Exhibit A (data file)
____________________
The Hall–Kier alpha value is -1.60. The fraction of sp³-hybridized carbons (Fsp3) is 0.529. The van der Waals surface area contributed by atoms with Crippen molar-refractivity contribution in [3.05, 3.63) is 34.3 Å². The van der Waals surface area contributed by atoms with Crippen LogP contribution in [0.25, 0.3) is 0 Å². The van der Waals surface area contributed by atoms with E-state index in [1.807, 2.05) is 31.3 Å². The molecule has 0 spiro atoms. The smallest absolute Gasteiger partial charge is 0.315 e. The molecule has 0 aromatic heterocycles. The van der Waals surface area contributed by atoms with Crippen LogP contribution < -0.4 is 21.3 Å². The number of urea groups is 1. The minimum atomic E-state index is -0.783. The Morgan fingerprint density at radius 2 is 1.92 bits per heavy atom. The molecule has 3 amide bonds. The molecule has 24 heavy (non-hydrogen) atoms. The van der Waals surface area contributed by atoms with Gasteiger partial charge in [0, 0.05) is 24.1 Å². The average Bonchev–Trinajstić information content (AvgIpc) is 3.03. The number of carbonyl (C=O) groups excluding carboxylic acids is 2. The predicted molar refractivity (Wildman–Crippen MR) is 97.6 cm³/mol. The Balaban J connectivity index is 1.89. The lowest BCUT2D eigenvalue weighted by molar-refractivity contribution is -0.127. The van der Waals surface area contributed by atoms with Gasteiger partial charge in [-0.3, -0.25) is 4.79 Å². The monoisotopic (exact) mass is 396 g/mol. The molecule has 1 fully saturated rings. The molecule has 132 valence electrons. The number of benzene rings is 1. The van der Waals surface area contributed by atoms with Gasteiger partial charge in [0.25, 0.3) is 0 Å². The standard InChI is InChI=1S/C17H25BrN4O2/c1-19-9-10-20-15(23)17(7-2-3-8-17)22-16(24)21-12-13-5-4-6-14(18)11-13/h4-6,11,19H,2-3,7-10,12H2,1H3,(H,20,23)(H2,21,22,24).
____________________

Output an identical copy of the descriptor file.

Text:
The Hall–Kier alpha value is -1.60. The fraction of sp³-hybridized carbons (Fsp3) is 0.529. The van der Waals surface area contributed by atoms with Crippen molar-refractivity contribution in [3.05, 3.63) is 34.3 Å². The van der Waals surface area contributed by atoms with Crippen LogP contribution in [0.25, 0.3) is 0 Å². The van der Waals surface area contributed by atoms with E-state index in [1.807, 2.05) is 31.3 Å². The molecule has 0 spiro atoms. The smallest absolute Gasteiger partial charge is 0.315 e. The molecule has 0 aromatic heterocycles. The van der Waals surface area contributed by atoms with Crippen LogP contribution < -0.4 is 21.3 Å². The number of urea groups is 1. The minimum atomic E-state index is -0.783. The Morgan fingerprint density at radius 2 is 1.92 bits per heavy atom. The molecule has 3 amide bonds. The molecule has 24 heavy (non-hydrogen) atoms. The van der Waals surface area contributed by atoms with Gasteiger partial charge in [0, 0.05) is 24.1 Å². The average Bonchev–Trinajstić information content (AvgIpc) is 3.03. The number of carbonyl (C=O) groups excluding carboxylic acids is 2. The predicted molar refractivity (Wildman–Crippen MR) is 97.6 cm³/mol. The Balaban J connectivity index is 1.89. The lowest BCUT2D eigenvalue weighted by molar-refractivity contribution is -0.127. The van der Waals surface area contributed by atoms with Gasteiger partial charge in [-0.3, -0.25) is 4.79 Å². The monoisotopic (exact) mass is 396 g/mol. The molecule has 1 fully saturated rings. The molecule has 132 valence electrons. The number of benzene rings is 1. The van der Waals surface area contributed by atoms with Gasteiger partial charge in [0.25, 0.3) is 0 Å². The standard InChI is InChI=1S/C17H25BrN4O2/c1-19-9-10-20-15(23)17(7-2-3-8-17)22-16(24)21-12-13-5-4-6-14(18)11-13/h4-6,11,19H,2-3,7-10,12H2,1H3,(H,20,23)(H2,21,22,24).